18 Dec 2018

Record meth bust: Jailed bag woman 'ignored the human misery'

4:48 pm on 18 December 2018

An Auckland woman who carried $3.5 million in cash in suitcases in the country's biggest known methamphetamine operation has been jailed for 14 and a half years.

Northland Police have made a record seizure of methamphetamine - with an estimated street value of $438 million.

Baggies of meth laid out. Photo: Supplied / New Zealand Police

The 29-year-old, who cannot be named, was in charge of counting and delivering the money and co-ordinating drug drop offs throughout the city in 2016.

She appeared for sentencing in the High Court at Auckland this morning after pleading guilty to two charges of supplying methamphetamine and one of supplying cocaine earlier this year.

Using coded messages, the woman arranged for her co-offenders to drop off and pick up methamphetamine.

In one drop off, almost 15kg of meth was handed over in Manurewa's Totara Park in a sports bag and in another 9kg was left in a car parked on the side of Dominion Rd.

The meth was traced back to a boat that washed up on 90 Mile Beach in Northland in June, 2016, with more than 500kg of the class A drug found on board - the biggest meth seizure in New Zealand.

Crown prosecutor Nick Webby said while the woman, who has name suppression, wasn't the operation's kingpin, she played an important role.

"She was entrusted to count and deliver millions of dollars worth of cash; money which had clearly come from drug-related offending."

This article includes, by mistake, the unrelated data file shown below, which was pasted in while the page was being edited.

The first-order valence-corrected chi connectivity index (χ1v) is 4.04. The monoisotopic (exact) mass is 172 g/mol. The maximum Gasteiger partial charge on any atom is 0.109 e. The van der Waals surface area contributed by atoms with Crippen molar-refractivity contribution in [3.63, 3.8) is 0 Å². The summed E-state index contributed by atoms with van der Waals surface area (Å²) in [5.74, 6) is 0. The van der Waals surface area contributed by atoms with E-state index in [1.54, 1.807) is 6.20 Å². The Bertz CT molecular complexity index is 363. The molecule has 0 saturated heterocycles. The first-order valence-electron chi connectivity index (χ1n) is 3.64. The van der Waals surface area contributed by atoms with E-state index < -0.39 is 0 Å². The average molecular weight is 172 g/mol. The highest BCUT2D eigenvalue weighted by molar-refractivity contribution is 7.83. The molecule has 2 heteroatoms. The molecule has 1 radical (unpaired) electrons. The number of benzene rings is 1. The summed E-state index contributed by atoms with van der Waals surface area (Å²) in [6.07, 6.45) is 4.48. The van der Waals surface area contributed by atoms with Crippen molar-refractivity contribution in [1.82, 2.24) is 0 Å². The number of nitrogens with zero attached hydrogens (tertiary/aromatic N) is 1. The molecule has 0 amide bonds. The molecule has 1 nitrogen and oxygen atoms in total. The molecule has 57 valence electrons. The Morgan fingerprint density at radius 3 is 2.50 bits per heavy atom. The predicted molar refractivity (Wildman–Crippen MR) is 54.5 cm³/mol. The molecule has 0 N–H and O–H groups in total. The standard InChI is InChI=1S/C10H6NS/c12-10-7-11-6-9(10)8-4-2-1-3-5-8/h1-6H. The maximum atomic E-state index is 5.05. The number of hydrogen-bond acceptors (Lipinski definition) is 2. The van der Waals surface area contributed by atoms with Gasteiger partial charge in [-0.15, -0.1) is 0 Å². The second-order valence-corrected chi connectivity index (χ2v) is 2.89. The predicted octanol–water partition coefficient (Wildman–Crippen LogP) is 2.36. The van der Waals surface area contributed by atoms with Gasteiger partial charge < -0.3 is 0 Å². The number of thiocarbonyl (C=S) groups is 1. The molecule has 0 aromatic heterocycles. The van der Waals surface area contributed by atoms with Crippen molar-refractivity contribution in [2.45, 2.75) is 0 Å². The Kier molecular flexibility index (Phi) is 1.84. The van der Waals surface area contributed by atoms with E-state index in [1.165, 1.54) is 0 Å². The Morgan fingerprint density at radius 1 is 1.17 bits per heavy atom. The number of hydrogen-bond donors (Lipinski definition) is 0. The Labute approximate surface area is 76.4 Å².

He submitted a starting point of 18 years' imprisonment but the woman's defence lawyer Maria Pecotic said it should be 13 years' imprisonment.

Ms Pecotic said her client was vulnerable and suffered from anxiety, depression and post-traumatic stress disorder.

"Because of this personal background and things that have happened to her, this has led to her to follow instructions and offend without questioning the actions that she was asked to complete."

Justice Palmer began his sentencing by saying those who dealt meth caused and profited from human misery.

He said while the woman wasn't leading the operation, she was a trusted communication link and "more than a minor cog in the operation".

"It is clear you treated the supply of methamphetamine as a business.

"You took preventative measures against getting caught; changing phones regularly, using coded languages and a variety of vehicles to transfer drugs.

"You appear to have ignored the human misery you caused."

The Judge said her elaborate offending meant she posed a moderate-to-high risk to others, but said she had potential to do better with her life.

"You are relatively young. You have never been convicted or received a prison sentence before.

"You have two children. You are clearly intelligent, competent and capable of better things and a better life. I think you're a strong woman."

He urged her to take up counselling and any rehabilitative programmes available to her in prison, before jailing her for 14-and-a-half years.

No minimum period was imposed, so she will be eligible for release in around five years.